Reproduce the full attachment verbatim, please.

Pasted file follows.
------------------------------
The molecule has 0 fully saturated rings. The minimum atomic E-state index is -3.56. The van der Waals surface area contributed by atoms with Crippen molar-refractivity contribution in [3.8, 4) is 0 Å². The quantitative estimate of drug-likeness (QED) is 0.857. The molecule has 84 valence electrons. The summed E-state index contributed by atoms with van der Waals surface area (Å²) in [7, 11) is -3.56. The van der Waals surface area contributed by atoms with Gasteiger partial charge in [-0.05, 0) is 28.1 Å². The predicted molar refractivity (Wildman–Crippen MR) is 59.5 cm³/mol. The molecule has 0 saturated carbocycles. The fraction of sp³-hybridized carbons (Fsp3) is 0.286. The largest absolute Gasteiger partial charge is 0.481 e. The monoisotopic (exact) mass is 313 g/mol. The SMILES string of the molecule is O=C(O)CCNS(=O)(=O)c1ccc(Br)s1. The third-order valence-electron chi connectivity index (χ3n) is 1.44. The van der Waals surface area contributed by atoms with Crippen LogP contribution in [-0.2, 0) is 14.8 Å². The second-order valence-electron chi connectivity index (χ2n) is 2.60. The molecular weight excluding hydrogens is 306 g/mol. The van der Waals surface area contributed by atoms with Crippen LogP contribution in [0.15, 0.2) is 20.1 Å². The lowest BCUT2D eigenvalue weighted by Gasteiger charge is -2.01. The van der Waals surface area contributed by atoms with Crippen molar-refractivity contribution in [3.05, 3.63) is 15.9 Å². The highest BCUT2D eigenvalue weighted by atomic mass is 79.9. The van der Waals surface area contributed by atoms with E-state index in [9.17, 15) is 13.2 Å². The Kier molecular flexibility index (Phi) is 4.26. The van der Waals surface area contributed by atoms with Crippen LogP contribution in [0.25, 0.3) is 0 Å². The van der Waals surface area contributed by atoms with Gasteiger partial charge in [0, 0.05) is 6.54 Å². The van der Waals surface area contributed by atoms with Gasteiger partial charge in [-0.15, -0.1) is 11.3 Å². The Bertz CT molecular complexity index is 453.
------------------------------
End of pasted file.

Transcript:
The molecule has 0 fully saturated rings. The minimum atomic E-state index is -3.56. The van der Waals surface area contributed by atoms with Crippen molar-refractivity contribution in [3.8, 4) is 0 Å². The quantitative estimate of drug-likeness (QED) is 0.857. The molecule has 84 valence electrons. The summed E-state index contributed by atoms with van der Waals surface area (Å²) in [7, 11) is -3.56. The van der Waals surface area contributed by atoms with Gasteiger partial charge in [-0.05, 0) is 28.1 Å². The predicted molar refractivity (Wildman–Crippen MR) is 59.5 cm³/mol. The molecule has 0 saturated carbocycles. The fraction of sp³-hybridized carbons (Fsp3) is 0.286. The largest absolute Gasteiger partial charge is 0.481 e. The monoisotopic (exact) mass is 313 g/mol. The SMILES string of the molecule is O=C(O)CCNS(=O)(=O)c1ccc(Br)s1. The third-order valence-electron chi connectivity index (χ3n) is 1.44. The van der Waals surface area contributed by atoms with Crippen LogP contribution in [-0.2, 0) is 14.8 Å². The second-order valence-electron chi connectivity index (χ2n) is 2.60. The molecular weight excluding hydrogens is 306 g/mol. The van der Waals surface area contributed by atoms with Crippen LogP contribution in [0.15, 0.2) is 20.1 Å². The lowest BCUT2D eigenvalue weighted by Gasteiger charge is -2.01. The van der Waals surface area contributed by atoms with Crippen molar-refractivity contribution in [3.05, 3.63) is 15.9 Å². The highest BCUT2D eigenvalue weighted by atomic mass is 79.9. The van der Waals surface area contributed by atoms with E-state index in [9.17, 15) is 13.2 Å². The Kier molecular flexibility index (Phi) is 4.26. The van der Waals surface area contributed by atoms with Crippen LogP contribution in [0.25, 0.3) is 0 Å². The van der Waals surface area contributed by atoms with Gasteiger partial charge in [0, 0.05) is 6.54 Å². The van der Waals surface area contributed by atoms with Gasteiger partial charge in [-0.15, -0.1) is 11.3 Å². The Bertz CT molecular complexity index is 453.